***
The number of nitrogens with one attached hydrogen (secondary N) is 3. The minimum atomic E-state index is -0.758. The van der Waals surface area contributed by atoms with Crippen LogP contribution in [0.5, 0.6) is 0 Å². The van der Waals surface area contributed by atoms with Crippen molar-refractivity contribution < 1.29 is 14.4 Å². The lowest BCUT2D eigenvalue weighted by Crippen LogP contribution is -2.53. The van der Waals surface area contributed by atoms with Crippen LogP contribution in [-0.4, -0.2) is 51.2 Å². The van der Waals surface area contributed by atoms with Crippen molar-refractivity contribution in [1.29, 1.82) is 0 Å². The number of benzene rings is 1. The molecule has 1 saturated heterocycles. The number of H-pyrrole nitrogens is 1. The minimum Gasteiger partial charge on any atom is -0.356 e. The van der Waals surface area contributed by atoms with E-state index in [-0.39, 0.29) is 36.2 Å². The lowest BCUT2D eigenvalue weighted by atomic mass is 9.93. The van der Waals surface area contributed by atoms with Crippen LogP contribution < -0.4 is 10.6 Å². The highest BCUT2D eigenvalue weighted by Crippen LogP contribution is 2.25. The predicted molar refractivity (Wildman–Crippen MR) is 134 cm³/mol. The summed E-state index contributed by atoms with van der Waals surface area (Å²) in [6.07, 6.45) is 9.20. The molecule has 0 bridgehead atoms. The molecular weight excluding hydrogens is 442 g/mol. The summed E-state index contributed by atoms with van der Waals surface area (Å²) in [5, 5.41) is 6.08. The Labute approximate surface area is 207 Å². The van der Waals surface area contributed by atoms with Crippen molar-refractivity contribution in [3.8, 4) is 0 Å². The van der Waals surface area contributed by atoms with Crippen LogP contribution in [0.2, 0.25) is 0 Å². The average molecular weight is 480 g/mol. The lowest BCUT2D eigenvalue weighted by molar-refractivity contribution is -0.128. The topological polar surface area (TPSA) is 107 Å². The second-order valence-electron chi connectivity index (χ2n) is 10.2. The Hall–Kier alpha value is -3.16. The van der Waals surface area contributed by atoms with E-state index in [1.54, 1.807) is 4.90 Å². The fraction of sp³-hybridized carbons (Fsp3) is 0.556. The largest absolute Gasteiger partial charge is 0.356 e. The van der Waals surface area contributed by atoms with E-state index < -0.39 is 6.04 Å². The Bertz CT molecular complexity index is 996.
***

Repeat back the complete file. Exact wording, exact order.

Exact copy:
The number of nitrogens with one attached hydrogen (secondary N) is 3. The minimum atomic E-state index is -0.758. The van der Waals surface area contributed by atoms with Crippen LogP contribution in [0.5, 0.6) is 0 Å². The van der Waals surface area contributed by atoms with Crippen molar-refractivity contribution < 1.29 is 14.4 Å². The lowest BCUT2D eigenvalue weighted by Crippen LogP contribution is -2.53. The van der Waals surface area contributed by atoms with Crippen LogP contribution in [-0.4, -0.2) is 51.2 Å². The van der Waals surface area contributed by atoms with Crippen molar-refractivity contribution in [1.29, 1.82) is 0 Å². The number of benzene rings is 1. The molecule has 1 saturated heterocycles. The number of H-pyrrole nitrogens is 1. The minimum Gasteiger partial charge on any atom is -0.356 e. The van der Waals surface area contributed by atoms with E-state index in [-0.39, 0.29) is 36.2 Å². The lowest BCUT2D eigenvalue weighted by atomic mass is 9.93. The van der Waals surface area contributed by atoms with Crippen LogP contribution < -0.4 is 10.6 Å². The highest BCUT2D eigenvalue weighted by Crippen LogP contribution is 2.25. The predicted molar refractivity (Wildman–Crippen MR) is 134 cm³/mol. The summed E-state index contributed by atoms with van der Waals surface area (Å²) in [6.07, 6.45) is 9.20. The molecule has 0 bridgehead atoms. The molecular weight excluding hydrogens is 442 g/mol. The summed E-state index contributed by atoms with van der Waals surface area (Å²) in [5, 5.41) is 6.08. The Labute approximate surface area is 207 Å². The van der Waals surface area contributed by atoms with Crippen molar-refractivity contribution in [3.8, 4) is 0 Å². The van der Waals surface area contributed by atoms with Crippen LogP contribution in [0.2, 0.25) is 0 Å². The average molecular weight is 480 g/mol. The lowest BCUT2D eigenvalue weighted by molar-refractivity contribution is -0.128. The topological polar surface area (TPSA) is 107 Å². The second-order valence-electron chi connectivity index (χ2n) is 10.2. The Hall–Kier alpha value is -3.16. The van der Waals surface area contributed by atoms with E-state index in [1.54, 1.807) is 4.90 Å². The fraction of sp³-hybridized carbons (Fsp3) is 0.556. The largest absolute Gasteiger partial charge is 0.356 e. The van der Waals surface area contributed by atoms with E-state index < -0.39 is 6.04 Å². The Bertz CT molecular complexity index is 996.